Main gear

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The main gear is the large gearwheel (sometimes a gear chain of two gearwheels) that transfer power from the motor to the main rotor and tail rotor. Typically, the main gear is connected directly to the main mast via a one-way bearing (sometimes called the freewheeling unit), which allows the main gear to stop rotating while allowing the main rotor to continue rotating during autorotations.

The main gear is a reduction gear, reducing the high engine RPMs down to the much lower rotor RPM. The motor delivers power to the main gear via a pinion on its output shaft, and the ratio of the tooth count on the gear defines the reduction ratio:

Engine RPM / Rotor RPM = Main Gear Teeth / Pinion Gear Teeth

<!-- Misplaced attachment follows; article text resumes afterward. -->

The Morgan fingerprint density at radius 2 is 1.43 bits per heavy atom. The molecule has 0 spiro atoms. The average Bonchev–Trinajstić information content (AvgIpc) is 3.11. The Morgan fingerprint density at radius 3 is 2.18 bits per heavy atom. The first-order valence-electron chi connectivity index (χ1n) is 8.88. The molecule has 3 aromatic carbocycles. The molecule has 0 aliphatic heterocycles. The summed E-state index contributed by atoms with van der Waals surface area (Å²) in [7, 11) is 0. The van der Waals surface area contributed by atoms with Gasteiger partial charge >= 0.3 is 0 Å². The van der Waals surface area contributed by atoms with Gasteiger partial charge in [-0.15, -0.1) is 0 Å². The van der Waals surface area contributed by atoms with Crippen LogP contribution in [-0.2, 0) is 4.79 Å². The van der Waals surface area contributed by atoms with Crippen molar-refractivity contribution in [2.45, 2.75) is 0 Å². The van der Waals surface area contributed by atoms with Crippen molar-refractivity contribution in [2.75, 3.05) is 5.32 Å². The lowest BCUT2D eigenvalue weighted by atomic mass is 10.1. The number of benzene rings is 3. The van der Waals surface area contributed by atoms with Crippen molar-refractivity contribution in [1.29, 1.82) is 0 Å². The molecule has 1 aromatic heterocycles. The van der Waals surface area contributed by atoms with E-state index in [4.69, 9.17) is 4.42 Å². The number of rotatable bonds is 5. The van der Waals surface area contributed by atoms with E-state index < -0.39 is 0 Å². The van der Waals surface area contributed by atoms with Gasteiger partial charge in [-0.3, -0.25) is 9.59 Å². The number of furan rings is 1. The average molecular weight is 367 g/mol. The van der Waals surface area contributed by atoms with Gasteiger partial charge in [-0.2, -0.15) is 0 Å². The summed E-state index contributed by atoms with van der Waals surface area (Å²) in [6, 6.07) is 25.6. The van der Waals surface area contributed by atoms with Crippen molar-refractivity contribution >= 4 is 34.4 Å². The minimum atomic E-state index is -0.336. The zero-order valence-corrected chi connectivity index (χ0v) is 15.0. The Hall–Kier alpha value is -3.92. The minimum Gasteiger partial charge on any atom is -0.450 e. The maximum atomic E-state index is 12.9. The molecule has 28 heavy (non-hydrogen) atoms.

Particularly for electric motors, it is useful to be able to change the pinion to match the motor to the helicopter.

The coarseness of the teeth on the gear and pinion are defined by its module, and it is essential that you use a pinion of the correct module to avoid damaging the main gear. While most main gears use straight teeth, a few use helical gears, which promise higher efficiency and lower noise, at the price of much smaller pinion choice.

It is necessary for there to be a tiny amount of space between the pinion and the main gear; without this proper gear mesh, the drive train will be noisy and inefficient.

The tail drive gear is often mounted coaxially with the main gear, directly or indirectly to the main mast.

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